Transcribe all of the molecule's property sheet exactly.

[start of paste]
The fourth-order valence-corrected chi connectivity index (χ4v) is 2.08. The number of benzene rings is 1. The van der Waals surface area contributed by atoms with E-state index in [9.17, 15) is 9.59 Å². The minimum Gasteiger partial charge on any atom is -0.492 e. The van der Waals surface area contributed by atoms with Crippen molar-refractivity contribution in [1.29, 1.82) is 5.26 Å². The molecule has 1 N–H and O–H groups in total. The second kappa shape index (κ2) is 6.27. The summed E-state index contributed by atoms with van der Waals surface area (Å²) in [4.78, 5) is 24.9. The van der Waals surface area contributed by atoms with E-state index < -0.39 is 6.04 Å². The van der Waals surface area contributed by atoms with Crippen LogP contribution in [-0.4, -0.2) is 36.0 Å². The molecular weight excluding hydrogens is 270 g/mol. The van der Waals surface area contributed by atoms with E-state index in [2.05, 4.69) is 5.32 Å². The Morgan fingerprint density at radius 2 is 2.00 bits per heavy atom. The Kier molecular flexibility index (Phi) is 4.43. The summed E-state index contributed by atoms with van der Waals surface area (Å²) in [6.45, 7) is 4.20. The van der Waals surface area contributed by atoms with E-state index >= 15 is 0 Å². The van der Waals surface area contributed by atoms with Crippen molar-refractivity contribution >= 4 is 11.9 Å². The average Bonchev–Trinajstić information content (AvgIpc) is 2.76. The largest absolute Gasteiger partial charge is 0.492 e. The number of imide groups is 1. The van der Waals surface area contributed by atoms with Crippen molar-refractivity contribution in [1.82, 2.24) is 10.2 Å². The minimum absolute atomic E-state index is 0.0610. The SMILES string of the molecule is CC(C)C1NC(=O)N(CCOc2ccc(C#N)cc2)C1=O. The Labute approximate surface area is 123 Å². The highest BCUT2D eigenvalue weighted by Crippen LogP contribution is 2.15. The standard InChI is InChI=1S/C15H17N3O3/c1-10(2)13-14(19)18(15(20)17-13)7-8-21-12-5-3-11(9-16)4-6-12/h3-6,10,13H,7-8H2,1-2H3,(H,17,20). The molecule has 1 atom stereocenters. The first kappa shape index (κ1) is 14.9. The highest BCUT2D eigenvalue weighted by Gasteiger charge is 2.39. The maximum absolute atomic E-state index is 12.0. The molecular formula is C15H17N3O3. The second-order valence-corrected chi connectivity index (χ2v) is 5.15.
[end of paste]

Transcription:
The fourth-order valence-corrected chi connectivity index (χ4v) is 2.08. The number of benzene rings is 1. The van der Waals surface area contributed by atoms with E-state index in [9.17, 15) is 9.59 Å². The minimum Gasteiger partial charge on any atom is -0.492 e. The van der Waals surface area contributed by atoms with Crippen molar-refractivity contribution in [1.29, 1.82) is 5.26 Å². The molecule has 1 N–H and O–H groups in total. The second kappa shape index (κ2) is 6.27. The summed E-state index contributed by atoms with van der Waals surface area (Å²) in [4.78, 5) is 24.9. The van der Waals surface area contributed by atoms with E-state index < -0.39 is 6.04 Å². The van der Waals surface area contributed by atoms with Crippen LogP contribution in [-0.4, -0.2) is 36.0 Å². The molecular weight excluding hydrogens is 270 g/mol. The van der Waals surface area contributed by atoms with E-state index in [2.05, 4.69) is 5.32 Å². The Morgan fingerprint density at radius 2 is 2.00 bits per heavy atom. The Kier molecular flexibility index (Phi) is 4.43. The summed E-state index contributed by atoms with van der Waals surface area (Å²) in [6.45, 7) is 4.20. The van der Waals surface area contributed by atoms with E-state index >= 15 is 0 Å². The van der Waals surface area contributed by atoms with Crippen molar-refractivity contribution >= 4 is 11.9 Å². The average Bonchev–Trinajstić information content (AvgIpc) is 2.76. The largest absolute Gasteiger partial charge is 0.492 e. The number of imide groups is 1. The van der Waals surface area contributed by atoms with Crippen molar-refractivity contribution in [1.82, 2.24) is 10.2 Å². The minimum absolute atomic E-state index is 0.0610. The SMILES string of the molecule is CC(C)C1NC(=O)N(CCOc2ccc(C#N)cc2)C1=O. The Labute approximate surface area is 123 Å². The highest BCUT2D eigenvalue weighted by Crippen LogP contribution is 2.15. The standard InChI is InChI=1S/C15H17N3O3/c1-10(2)13-14(19)18(15(20)17-13)7-8-21-12-5-3-11(9-16)4-6-12/h3-6,10,13H,7-8H2,1-2H3,(H,17,20). The molecule has 1 atom stereocenters. The first kappa shape index (κ1) is 14.9. The highest BCUT2D eigenvalue weighted by Gasteiger charge is 2.39. The maximum absolute atomic E-state index is 12.0. The molecular formula is C15H17N3O3. The second-order valence-corrected chi connectivity index (χ2v) is 5.15.